Time to believe in the government


For as important a moment as it may prove to be in his presidency, I hope my peers took the opportunity to watch President Obama’s speech last Thursday as he unveiled the American Jobs Act.

Despite the continuing debate about the feasibility of the president’s plan, he made a statement worth contemplating that strikes at the heart of the Tea Party platform.

“Where would we be right now if the people who sat here before us decided not to build our highways, not to build our bridges, our dams, our airports,” the president asked the members of Congress. “What would this country be like if we had chosen not to spend money on public high schools, or research universities, or community colleges?”

To rephrase the president’s question, I think it would be fair to ask, “what would the country be like if the Tea Party’s small-government, anti-tax rhetoric became standard American policy?”

Attending the Tea Party of America’s Restoring America rally in Indianola on Sept. 3, I received a heavy dose of that rhetoric. Perhaps the most concerning speech I heard throughout the day came not from the event’s national heavyweights, but from Samuel Clovis, professor and chair of the department of business and economics at Morningside College.

In his speech Clovis railed against federal grants and entitlement programs. It’s unfortunate to hear the anti-government message coming from a professor, considering the many benefits government offers college students.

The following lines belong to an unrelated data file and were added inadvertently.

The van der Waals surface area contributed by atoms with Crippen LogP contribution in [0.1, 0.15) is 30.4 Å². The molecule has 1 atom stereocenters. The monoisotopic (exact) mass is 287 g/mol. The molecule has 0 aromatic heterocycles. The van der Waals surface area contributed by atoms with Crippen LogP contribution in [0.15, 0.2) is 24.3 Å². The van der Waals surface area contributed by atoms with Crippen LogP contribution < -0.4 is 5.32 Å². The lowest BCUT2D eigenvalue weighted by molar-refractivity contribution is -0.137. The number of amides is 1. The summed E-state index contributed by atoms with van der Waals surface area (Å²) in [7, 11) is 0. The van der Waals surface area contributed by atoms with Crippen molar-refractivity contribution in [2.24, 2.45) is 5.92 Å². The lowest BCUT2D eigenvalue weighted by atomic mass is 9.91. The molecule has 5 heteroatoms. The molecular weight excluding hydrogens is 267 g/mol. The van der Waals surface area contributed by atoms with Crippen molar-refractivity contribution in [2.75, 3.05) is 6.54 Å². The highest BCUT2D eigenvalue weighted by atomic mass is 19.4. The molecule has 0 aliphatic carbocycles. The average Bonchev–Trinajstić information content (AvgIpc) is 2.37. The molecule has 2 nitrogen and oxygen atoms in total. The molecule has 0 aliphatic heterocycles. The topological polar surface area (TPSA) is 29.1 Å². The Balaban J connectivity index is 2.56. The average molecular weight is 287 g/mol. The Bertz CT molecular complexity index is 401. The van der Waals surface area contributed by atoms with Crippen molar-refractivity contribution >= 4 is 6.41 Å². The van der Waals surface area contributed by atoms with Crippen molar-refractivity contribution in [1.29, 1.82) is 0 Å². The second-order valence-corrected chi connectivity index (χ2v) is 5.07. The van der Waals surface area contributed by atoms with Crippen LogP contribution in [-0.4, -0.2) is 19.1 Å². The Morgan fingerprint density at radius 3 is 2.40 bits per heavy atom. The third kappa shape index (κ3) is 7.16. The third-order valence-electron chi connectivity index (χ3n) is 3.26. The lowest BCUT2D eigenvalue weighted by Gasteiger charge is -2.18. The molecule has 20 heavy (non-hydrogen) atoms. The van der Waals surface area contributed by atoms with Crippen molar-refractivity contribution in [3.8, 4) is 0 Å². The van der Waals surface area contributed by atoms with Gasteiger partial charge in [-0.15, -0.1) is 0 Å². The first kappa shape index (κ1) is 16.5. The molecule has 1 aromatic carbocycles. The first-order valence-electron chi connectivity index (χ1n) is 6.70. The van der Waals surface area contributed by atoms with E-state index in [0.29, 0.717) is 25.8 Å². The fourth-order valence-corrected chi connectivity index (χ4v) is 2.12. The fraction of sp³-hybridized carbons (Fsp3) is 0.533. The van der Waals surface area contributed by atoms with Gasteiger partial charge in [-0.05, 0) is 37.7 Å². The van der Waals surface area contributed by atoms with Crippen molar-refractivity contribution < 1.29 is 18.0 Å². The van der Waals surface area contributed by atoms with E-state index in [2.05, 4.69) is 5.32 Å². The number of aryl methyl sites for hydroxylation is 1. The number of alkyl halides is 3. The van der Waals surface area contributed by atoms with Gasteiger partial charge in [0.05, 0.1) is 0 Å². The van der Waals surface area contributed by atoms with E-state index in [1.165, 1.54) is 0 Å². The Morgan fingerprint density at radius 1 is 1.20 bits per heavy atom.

So exactly where would students be if the small-government platform ruled the day? For many of our friends and classmates, a college degree may not have been an option. According to a March 20 article from the Chronicle of Higher Education, 9 million students receive Pell Grants, the government’s grant program for low-income undergraduates.

Take a look around campus. The people benefiting from the Pell Grant program are your roommates, classmates, teammates, brothers, sisters and best friends. Factor in all those who take advantage of the Federal Work Study program and government loans and the far-reaching benefits of federal student aid become even more apparent.

The government’s impact on your college experience goes further than student aid. While the Kent family’s $4 million dollar donation towards a new campus center has been well publicized by the college, many may not know that the project also received funding from government entities.

It’s easy to get swept up in the Tea Party’s brand of patriotic fervor.

However, students need to look past the fiery rhetoric and realize that limited government and no taxes are not conducive to a strong and robust system of higher education. As some of the youngest voters in the country, it’s time students rise above the portrayal of the federal government as a looming, evil and corrupt institution. It’s time we stand up and believe in the benefits and protections the government offers this country from those who wish to see it dismantled.